She argues that there is no space left in the global carbon budget for new fossil fuel projects, especially for a country with existing high carbon emissions.

But surely industry and corporations alone cannot be blamed for the mess we are in – are we not all to blame as consumers?

Danielle Laity of the Aurora Sustainability network in Cape Town suggests that consumers have more power than they think. “It’s people who have purchasing power, people who impact regulation and people who drive organisations and cities. As consumers, we can set the pace for change.

“When each individual changes their consumption patterns, we are collectively able to influence companies to change their production patterns to more sustainable methods and outputs. But this requires more individuals realising that the collective ‘we’ have a lot of power in keeping these industries in check.”

As an example, she quotes a recent Unilever group which showed that its “most sustainable brands” grew 46% faster than the rest of the business and delivered 70% of its turnover growth.

By the end of 2017, 56% of Unilever’s agricultural raw materials were reported to have been sustainably sourced, while the PG Tips brand recently introduced fully biodegradable tea bags.

This all sounds very nice of course. But it simplifies the bigger picture and the mammoth ecological crisis of the Anthropocene era.

Redesigning tea bags may go some way to reducing the volume of microscopic plastic fibres in the air and in seafood. Redesigning industries to reduce waste, energy and water is also crucial – but ultimately there are now too many people and too many companies depleting and destroying the resources of a finite planet.

There is no easy 10-step guide to saving the world. It’s fantastic to “do our little bit”, but quick, cosmetic solutions won’t make any measurable difference to reversing the current scale of rampant destruction.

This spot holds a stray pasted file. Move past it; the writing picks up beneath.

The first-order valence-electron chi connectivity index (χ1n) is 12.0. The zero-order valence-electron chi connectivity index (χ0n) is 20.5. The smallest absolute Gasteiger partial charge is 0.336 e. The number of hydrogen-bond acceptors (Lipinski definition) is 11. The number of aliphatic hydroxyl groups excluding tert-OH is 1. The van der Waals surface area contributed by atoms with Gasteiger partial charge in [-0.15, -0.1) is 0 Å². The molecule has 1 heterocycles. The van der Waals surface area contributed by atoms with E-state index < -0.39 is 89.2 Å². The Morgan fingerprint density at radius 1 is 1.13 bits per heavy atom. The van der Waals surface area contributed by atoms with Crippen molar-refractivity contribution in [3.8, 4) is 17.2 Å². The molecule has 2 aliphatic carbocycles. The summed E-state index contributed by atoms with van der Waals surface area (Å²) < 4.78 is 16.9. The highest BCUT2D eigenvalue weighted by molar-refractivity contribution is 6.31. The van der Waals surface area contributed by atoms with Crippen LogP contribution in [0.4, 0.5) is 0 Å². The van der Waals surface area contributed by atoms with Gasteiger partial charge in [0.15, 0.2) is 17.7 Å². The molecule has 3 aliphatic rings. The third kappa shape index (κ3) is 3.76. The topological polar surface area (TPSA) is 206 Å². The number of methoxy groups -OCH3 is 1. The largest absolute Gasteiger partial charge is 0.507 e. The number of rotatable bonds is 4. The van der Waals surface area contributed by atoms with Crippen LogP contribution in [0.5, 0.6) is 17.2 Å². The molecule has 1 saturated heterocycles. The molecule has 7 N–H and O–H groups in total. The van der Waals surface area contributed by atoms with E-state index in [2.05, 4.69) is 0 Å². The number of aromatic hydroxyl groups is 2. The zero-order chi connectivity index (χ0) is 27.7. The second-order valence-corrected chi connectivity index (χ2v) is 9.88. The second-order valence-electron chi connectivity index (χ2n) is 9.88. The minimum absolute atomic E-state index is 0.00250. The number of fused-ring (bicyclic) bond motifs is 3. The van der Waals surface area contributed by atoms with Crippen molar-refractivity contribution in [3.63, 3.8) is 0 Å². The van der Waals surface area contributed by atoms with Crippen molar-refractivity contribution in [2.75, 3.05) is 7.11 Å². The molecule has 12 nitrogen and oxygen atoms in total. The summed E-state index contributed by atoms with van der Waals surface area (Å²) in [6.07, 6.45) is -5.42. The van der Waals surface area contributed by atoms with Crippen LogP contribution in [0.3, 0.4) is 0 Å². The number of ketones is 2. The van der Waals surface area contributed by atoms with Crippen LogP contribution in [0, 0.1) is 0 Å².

If you type the search term “World Population Clock” into your Google browser you will get some idea of just how fast humanity is multiplying.

Last time I looked, the clock had whizzed past the 7 856 000 000 mark (that’s nearly eight billion people compared to one billion people just 200 years ago). Now imagine the cost of feeding eight children instead of one.

The idea of curbing the growth of the world’s human population (and rampant consumption) remains a hugely taboo subject, with some critics suggesting it is founded on racism, or an attempt by rich consumer nations to shift the blame to the poor.

Sadly, we are all in the same boat. The inconvenient truth is that we have to find ways to fly less, drive less, buy less and breed less while we navigate a very difficult path back to the future.

In his courageous papal encyclical Laudato Si’ published in 2015, Catholic Pope Francis put it this way:

Men and women have constantly intervened in nature, but for a long time this meant being in tune with and respecting the possibilities offered by the things themselves. It was a matter of receiving what nature itself allowed, as if from its own hand.

Now, by contrast, we are the ones to lay our hands on things, attempting to extract everything possible from them while frequently ignoring or forgetting the reality in front of us. Human beings and material objects no longer extend a friendly hand to one another; the relationship has become confrontational.

This has made it easy to accept the idea of infinite or unlimited growth, which proves so attractive to economists, financiers and experts in technology. It is based on the lie that there is an infinite supply of the earth’s goods, and this leads to the planet being squeezed dry beyond every limit. 

Tags: , , , , , , , ,

Leave a Reply